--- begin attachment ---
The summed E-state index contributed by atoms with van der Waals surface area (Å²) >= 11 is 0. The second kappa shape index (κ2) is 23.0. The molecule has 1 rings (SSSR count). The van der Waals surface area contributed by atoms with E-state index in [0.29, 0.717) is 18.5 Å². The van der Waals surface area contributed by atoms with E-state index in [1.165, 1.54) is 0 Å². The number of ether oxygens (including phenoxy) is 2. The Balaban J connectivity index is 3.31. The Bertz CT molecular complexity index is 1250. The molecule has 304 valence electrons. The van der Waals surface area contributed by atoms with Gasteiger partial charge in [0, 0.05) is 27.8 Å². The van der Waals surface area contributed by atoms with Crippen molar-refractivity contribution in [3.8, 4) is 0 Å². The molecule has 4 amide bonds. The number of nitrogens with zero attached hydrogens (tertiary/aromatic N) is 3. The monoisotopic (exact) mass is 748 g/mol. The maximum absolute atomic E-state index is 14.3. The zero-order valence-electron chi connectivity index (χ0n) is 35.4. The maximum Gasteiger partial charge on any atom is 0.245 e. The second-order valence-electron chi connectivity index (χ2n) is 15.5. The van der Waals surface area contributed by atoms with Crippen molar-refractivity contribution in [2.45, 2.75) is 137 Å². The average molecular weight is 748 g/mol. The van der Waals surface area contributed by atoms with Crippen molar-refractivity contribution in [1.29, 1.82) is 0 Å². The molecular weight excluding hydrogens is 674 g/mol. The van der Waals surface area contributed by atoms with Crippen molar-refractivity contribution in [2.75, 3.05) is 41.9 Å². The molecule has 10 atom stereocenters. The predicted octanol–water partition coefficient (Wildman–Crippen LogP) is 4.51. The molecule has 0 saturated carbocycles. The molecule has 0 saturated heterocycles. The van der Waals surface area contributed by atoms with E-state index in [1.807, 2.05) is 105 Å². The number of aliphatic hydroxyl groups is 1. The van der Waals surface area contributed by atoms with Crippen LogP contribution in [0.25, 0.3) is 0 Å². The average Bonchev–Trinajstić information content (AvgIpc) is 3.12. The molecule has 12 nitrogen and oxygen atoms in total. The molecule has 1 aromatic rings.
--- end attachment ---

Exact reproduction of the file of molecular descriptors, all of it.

The summed E-state index contributed by atoms with van der Waals surface area (Å²) >= 11 is 0. The second kappa shape index (κ2) is 23.0. The molecule has 1 rings (SSSR count). The van der Waals surface area contributed by atoms with E-state index in [0.29, 0.717) is 18.5 Å². The van der Waals surface area contributed by atoms with E-state index in [1.165, 1.54) is 0 Å². The number of ether oxygens (including phenoxy) is 2. The Balaban J connectivity index is 3.31. The Bertz CT molecular complexity index is 1250. The molecule has 304 valence electrons. The van der Waals surface area contributed by atoms with Gasteiger partial charge in [0, 0.05) is 27.8 Å². The van der Waals surface area contributed by atoms with Crippen molar-refractivity contribution in [3.8, 4) is 0 Å². The molecule has 4 amide bonds. The number of nitrogens with zero attached hydrogens (tertiary/aromatic N) is 3. The monoisotopic (exact) mass is 748 g/mol. The maximum absolute atomic E-state index is 14.3. The zero-order valence-electron chi connectivity index (χ0n) is 35.4. The maximum Gasteiger partial charge on any atom is 0.245 e. The second-order valence-electron chi connectivity index (χ2n) is 15.5. The van der Waals surface area contributed by atoms with Crippen molar-refractivity contribution in [2.45, 2.75) is 137 Å². The average molecular weight is 748 g/mol. The van der Waals surface area contributed by atoms with Crippen molar-refractivity contribution in [1.29, 1.82) is 0 Å². The molecular weight excluding hydrogens is 674 g/mol. The van der Waals surface area contributed by atoms with Crippen molar-refractivity contribution in [2.75, 3.05) is 41.9 Å². The molecule has 10 atom stereocenters. The predicted octanol–water partition coefficient (Wildman–Crippen LogP) is 4.51. The molecule has 0 saturated carbocycles. The molecule has 0 saturated heterocycles. The van der Waals surface area contributed by atoms with E-state index in [1.807, 2.05) is 105 Å². The number of aliphatic hydroxyl groups is 1. The van der Waals surface area contributed by atoms with Crippen LogP contribution in [0.25, 0.3) is 0 Å². The average Bonchev–Trinajstić information content (AvgIpc) is 3.12. The molecule has 12 nitrogen and oxygen atoms in total. The molecule has 1 aromatic rings.